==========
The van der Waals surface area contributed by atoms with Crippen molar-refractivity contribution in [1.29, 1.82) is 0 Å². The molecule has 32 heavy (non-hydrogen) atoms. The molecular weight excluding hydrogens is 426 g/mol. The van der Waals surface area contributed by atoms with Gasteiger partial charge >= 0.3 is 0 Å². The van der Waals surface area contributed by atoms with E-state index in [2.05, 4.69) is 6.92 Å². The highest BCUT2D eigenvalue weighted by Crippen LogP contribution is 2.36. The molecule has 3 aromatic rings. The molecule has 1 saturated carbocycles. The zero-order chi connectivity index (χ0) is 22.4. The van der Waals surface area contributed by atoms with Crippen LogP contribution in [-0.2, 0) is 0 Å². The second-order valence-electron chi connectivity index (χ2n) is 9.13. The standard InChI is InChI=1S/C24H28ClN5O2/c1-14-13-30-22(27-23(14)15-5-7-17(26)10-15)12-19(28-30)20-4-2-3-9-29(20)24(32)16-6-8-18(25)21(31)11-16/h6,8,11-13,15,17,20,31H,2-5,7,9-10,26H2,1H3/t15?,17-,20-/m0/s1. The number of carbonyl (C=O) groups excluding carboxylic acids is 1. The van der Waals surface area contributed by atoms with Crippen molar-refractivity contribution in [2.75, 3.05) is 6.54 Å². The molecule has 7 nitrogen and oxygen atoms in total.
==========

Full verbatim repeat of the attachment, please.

The van der Waals surface area contributed by atoms with Crippen molar-refractivity contribution in [1.29, 1.82) is 0 Å². The molecule has 32 heavy (non-hydrogen) atoms. The molecular weight excluding hydrogens is 426 g/mol. The van der Waals surface area contributed by atoms with Gasteiger partial charge >= 0.3 is 0 Å². The van der Waals surface area contributed by atoms with E-state index in [2.05, 4.69) is 6.92 Å². The highest BCUT2D eigenvalue weighted by Crippen LogP contribution is 2.36. The molecule has 3 aromatic rings. The molecule has 1 saturated carbocycles. The zero-order chi connectivity index (χ0) is 22.4. The van der Waals surface area contributed by atoms with Crippen LogP contribution in [-0.2, 0) is 0 Å². The second-order valence-electron chi connectivity index (χ2n) is 9.13. The standard InChI is InChI=1S/C24H28ClN5O2/c1-14-13-30-22(27-23(14)15-5-7-17(26)10-15)12-19(28-30)20-4-2-3-9-29(20)24(32)16-6-8-18(25)21(31)11-16/h6,8,11-13,15,17,20,31H,2-5,7,9-10,26H2,1H3/t15?,17-,20-/m0/s1. The number of carbonyl (C=O) groups excluding carboxylic acids is 1. The van der Waals surface area contributed by atoms with Crippen molar-refractivity contribution in [2.75, 3.05) is 6.54 Å². The molecule has 7 nitrogen and oxygen atoms in total.